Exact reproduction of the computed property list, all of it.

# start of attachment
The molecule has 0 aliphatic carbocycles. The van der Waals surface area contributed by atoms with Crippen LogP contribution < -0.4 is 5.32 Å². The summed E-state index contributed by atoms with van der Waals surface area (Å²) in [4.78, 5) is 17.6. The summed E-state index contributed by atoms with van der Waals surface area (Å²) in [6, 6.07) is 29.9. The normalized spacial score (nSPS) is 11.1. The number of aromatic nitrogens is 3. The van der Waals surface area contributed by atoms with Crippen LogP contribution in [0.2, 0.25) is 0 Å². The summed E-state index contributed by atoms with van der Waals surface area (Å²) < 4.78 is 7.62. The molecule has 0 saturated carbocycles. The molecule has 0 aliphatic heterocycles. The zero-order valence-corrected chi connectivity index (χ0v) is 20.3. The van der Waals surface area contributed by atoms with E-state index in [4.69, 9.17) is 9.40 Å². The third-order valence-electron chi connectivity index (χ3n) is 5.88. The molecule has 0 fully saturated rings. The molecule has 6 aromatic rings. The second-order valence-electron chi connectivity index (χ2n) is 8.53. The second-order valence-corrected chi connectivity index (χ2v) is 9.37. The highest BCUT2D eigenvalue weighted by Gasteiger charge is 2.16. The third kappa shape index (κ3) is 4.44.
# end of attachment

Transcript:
The molecule has 0 aliphatic carbocycles. The van der Waals surface area contributed by atoms with Crippen LogP contribution < -0.4 is 5.32 Å². The summed E-state index contributed by atoms with van der Waals surface area (Å²) in [4.78, 5) is 17.6. The summed E-state index contributed by atoms with van der Waals surface area (Å²) in [6, 6.07) is 29.9. The normalized spacial score (nSPS) is 11.1. The number of aromatic nitrogens is 3. The van der Waals surface area contributed by atoms with Crippen LogP contribution in [0.2, 0.25) is 0 Å². The summed E-state index contributed by atoms with van der Waals surface area (Å²) < 4.78 is 7.62. The molecule has 0 saturated carbocycles. The molecule has 0 aliphatic heterocycles. The zero-order valence-corrected chi connectivity index (χ0v) is 20.3. The van der Waals surface area contributed by atoms with E-state index in [4.69, 9.17) is 9.40 Å². The third-order valence-electron chi connectivity index (χ3n) is 5.88. The molecule has 0 fully saturated rings. The molecule has 6 aromatic rings. The second-order valence-electron chi connectivity index (χ2n) is 8.53. The second-order valence-corrected chi connectivity index (χ2v) is 9.37. The highest BCUT2D eigenvalue weighted by Gasteiger charge is 2.16. The third kappa shape index (κ3) is 4.44.